We started by heating up water and saturating it with salt and then bringing it back down to room tempurature. I can now tell you that saturated salt water solution tastes horrible. I think that's why you aren't supposed to eat things in lab. We put blue food coloring in the salt water as an indicator. And, finally, we poured clear fresh water carefully on top. My friend had this clever way of pouring it through a paper towel as to minimize disturbances. And then we let it sit. For like a week. Basically, until I got sick of it sitting on my desk.
Here's how it started, at 2:30 am.
We were amazed that it was still separated at 2:33 am. Don't ask us why.
At 2:40 am we decided to start a new one, this time with a mixed zone. The yellow is fresh water, the blue is salt water, and the green is the two premixed together.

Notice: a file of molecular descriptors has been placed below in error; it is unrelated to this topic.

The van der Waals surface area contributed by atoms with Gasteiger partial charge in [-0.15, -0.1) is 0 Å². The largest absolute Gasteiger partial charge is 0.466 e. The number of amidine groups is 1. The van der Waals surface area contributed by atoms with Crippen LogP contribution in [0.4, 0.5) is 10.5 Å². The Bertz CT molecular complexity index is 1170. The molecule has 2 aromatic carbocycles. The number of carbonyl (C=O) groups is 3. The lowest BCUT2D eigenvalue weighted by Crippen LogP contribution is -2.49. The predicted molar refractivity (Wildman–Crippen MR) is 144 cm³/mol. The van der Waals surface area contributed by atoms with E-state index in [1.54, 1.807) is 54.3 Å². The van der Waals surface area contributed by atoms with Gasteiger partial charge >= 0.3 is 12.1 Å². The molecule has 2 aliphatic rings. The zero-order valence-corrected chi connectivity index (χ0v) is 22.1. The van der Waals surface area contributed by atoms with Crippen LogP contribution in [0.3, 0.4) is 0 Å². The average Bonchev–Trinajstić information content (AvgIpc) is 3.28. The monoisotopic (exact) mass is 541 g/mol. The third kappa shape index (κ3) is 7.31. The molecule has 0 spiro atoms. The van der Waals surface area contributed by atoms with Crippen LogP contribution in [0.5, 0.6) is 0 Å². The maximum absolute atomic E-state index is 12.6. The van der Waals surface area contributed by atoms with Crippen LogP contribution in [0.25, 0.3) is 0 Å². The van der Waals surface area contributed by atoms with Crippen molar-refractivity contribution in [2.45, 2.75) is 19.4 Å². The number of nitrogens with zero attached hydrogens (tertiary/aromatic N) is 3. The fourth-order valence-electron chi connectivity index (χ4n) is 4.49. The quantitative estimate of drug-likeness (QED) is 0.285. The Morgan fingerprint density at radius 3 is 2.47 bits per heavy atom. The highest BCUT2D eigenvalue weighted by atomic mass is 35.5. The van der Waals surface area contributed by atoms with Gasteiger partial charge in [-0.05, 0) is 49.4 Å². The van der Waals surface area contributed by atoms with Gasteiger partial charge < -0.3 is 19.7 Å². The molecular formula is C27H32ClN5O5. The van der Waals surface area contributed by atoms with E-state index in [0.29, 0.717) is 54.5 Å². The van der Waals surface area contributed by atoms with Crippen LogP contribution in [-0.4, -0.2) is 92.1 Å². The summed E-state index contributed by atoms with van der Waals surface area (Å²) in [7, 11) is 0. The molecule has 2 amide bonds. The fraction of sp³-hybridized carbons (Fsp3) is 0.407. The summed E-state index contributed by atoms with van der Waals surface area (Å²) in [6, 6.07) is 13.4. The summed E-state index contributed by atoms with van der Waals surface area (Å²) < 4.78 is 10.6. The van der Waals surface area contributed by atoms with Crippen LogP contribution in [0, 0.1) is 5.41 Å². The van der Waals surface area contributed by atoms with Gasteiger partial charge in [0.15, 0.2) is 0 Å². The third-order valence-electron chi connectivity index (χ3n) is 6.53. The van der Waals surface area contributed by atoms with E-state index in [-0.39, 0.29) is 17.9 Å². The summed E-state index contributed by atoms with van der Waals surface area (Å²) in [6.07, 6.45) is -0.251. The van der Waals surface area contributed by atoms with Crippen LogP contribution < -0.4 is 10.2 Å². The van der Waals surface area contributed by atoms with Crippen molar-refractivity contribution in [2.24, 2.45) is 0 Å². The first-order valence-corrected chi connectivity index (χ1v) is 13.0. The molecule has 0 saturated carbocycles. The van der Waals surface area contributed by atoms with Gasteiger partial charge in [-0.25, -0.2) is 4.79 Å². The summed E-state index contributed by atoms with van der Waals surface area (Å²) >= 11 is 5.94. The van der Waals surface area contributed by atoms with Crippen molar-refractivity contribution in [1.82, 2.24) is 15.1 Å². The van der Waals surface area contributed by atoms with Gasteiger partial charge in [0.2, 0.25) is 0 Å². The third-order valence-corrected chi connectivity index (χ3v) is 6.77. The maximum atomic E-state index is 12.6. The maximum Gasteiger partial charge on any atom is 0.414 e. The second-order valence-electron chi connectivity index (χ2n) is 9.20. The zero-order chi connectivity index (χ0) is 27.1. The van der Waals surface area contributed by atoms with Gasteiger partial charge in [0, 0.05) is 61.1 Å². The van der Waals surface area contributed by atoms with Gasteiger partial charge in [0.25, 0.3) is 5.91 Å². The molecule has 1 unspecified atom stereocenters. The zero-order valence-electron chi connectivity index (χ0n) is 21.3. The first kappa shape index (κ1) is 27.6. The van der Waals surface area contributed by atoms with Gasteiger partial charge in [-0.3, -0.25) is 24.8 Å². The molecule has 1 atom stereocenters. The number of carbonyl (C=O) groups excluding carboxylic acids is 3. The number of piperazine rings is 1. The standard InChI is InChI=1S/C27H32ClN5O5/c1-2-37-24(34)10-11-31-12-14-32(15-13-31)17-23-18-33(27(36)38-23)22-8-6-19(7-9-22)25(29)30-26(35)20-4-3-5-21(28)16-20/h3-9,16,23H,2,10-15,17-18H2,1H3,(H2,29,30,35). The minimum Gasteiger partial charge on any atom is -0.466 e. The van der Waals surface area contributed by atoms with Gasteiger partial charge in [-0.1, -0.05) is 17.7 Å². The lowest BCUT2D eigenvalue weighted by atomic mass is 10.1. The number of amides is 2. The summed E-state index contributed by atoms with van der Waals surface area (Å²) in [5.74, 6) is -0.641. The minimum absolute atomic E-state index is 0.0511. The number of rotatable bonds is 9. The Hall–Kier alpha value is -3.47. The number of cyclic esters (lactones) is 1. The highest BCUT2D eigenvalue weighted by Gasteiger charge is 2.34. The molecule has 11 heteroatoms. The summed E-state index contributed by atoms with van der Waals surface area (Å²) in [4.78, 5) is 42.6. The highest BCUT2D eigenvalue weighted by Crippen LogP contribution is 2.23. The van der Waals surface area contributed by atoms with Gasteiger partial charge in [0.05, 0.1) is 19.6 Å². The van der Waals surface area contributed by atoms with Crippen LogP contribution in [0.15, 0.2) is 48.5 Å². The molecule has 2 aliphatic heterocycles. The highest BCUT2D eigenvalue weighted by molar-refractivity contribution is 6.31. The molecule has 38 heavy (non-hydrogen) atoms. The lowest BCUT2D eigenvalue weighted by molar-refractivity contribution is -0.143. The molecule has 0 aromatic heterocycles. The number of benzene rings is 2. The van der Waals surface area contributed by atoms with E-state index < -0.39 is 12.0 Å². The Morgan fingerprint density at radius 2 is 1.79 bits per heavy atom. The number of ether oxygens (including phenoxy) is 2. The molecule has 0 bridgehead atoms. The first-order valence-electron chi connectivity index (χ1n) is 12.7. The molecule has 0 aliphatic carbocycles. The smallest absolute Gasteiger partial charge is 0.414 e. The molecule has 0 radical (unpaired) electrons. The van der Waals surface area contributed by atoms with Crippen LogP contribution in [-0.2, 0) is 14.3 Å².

And at 2:50 we decided our science wasn't valid because we didn't have a control. So, we carefully poured yellow fresh water over red fresh water, resulting in none other than...
And at 3:40 am, the colors were still well separated.
When I woke up the next day at 12:30 pm, they were STILL SEPARATED. Except the orange, because we didn't reach any entropically unlikely states. :(.
And at 5pm, they were still separated.
At this point, we were pretty convinced that fresh water does in fact float on salt water. It got really boring from this point on - nothing changed. After a week, everything looked exactly the same as when we started.
But, it didn't taste the same. Before we poured it off, I decided to use a straw and taste the layers. The fresh water was salty. It was really gross. But the dye was still separated. So, we learned that salt diffuses faster than dye, but have no clue how fast that happens because I was unwilling/didn't think to taste it every now and then.
Yay for food grade science.